“In ophthalmology, [smoking] is associated with a higher risk of cataracts and age-related macular degeneration which, ultimately affects your vision,” Ciralzky says. The National Eye Institute explains age-related macular degeneration as damage to a small spot on your retina, which is used for sharp, central vision. When this part of the retina begins to deteriorate, so does your vision. Unfortunately, this is the leading cause of vision loss among people over 50, and smoking actually doubles your risk of developing the condition.
- Staring at a smartphone all day
There’s a reason your eyes feel physically tired after staring at your computer (or smartphone) all day. When you’re straining to read the small text on those tiny screens and flooding them with blue light, your blink rate actually decreases. “When your blink rate starts to decrease, so does the rate of tear production,” Hamada explains. “Without lubrication, eyes begin to feel dry and tired, which causes blurry vision.” The feeling of fatigued eyesight and unclear vision could last for at least a few hours and give you a headache. There’s also growing evidence that more screen time might lead to irreversible deterioration of the retina, and may even be rising the rates of nearsightedness worldwide.
The American Academy of Ophthalmology recommends following the “20-20-20” rule to relieve eye strain if you’re in front of a computer most of the day. For every 20 minutes of screen time, shift your eyes to look at an object 20 feet away for at least 20 seconds. This will help readjust your eyes and give them some time to relax.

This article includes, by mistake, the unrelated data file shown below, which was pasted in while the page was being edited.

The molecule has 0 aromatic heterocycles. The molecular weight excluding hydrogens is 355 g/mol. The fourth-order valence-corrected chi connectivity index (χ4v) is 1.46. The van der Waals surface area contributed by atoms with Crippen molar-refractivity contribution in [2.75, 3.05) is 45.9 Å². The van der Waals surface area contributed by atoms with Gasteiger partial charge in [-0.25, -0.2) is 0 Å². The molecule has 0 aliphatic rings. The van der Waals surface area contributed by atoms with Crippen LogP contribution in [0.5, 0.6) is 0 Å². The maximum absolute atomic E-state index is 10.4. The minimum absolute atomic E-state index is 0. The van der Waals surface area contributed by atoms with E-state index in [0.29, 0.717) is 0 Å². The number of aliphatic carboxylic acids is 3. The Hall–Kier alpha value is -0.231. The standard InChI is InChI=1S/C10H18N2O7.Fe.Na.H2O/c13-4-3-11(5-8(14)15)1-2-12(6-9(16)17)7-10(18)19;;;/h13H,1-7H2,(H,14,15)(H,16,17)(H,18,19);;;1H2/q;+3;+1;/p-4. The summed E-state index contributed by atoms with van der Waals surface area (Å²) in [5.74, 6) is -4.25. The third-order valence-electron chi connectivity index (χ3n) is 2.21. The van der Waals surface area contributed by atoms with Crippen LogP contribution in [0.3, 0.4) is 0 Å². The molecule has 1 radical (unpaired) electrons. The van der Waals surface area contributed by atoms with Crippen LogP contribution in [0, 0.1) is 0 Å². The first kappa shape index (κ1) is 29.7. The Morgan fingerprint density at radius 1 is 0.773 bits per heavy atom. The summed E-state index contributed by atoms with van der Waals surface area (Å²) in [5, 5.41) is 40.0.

- Forgoing safety goggles
Whether you’re mowing the lawn or working on your latest home improvement project, make sure you actually wear those goofy looking goggles. You may feel silly, but according to Ciralzky, many eye injuries occur at home doing everyday chores like cleaning the house with harsh chemicals or using a nail gun for your Pinterest-inspired DIY project. This might seem like an unnecessary precaution, but the CDC reports that 2,000 U.S. workers experience a job-related eye injury every day. Just imagine the type of damage you could do at home when you’re taking on a task you’re not trained to do.
- Skipping your annual eye exam
“Forgoing your annual eye doctor visit is an obvious, yet major issue when it comes ensuring you’re keeping your eyes healthy,” says Hamada. Even if you feel like your vision is perfect, there’s still a chance that you may be squinting and straining your eyes without realizing it. Even more concerning, Hamada reports that many patients don’t seek medical help for their eyes until it’s too late and they’ve already experienced vision loss. Meanwhile, early detection of many eye diseases can make a huge difference in preserving your vision.
- Relying on redness drops
After a late night out, redness-reducing eye drops can mean the difference between looking like a red-eyed monster and appearing like an actual human being. But if you’re overusing that tiny miracle worker, you could actually be causing damage. “Overusing drops that “take the red out” can actually cause the opposite effect and lead to more redness,” explains Ciralsky. “These drops work by constricting the vessels, but if you overuse the drops, they can lead to a rebound redness.” Stick to artificial tears—and get more shut-eye to avoid the bloodshot look in the first place.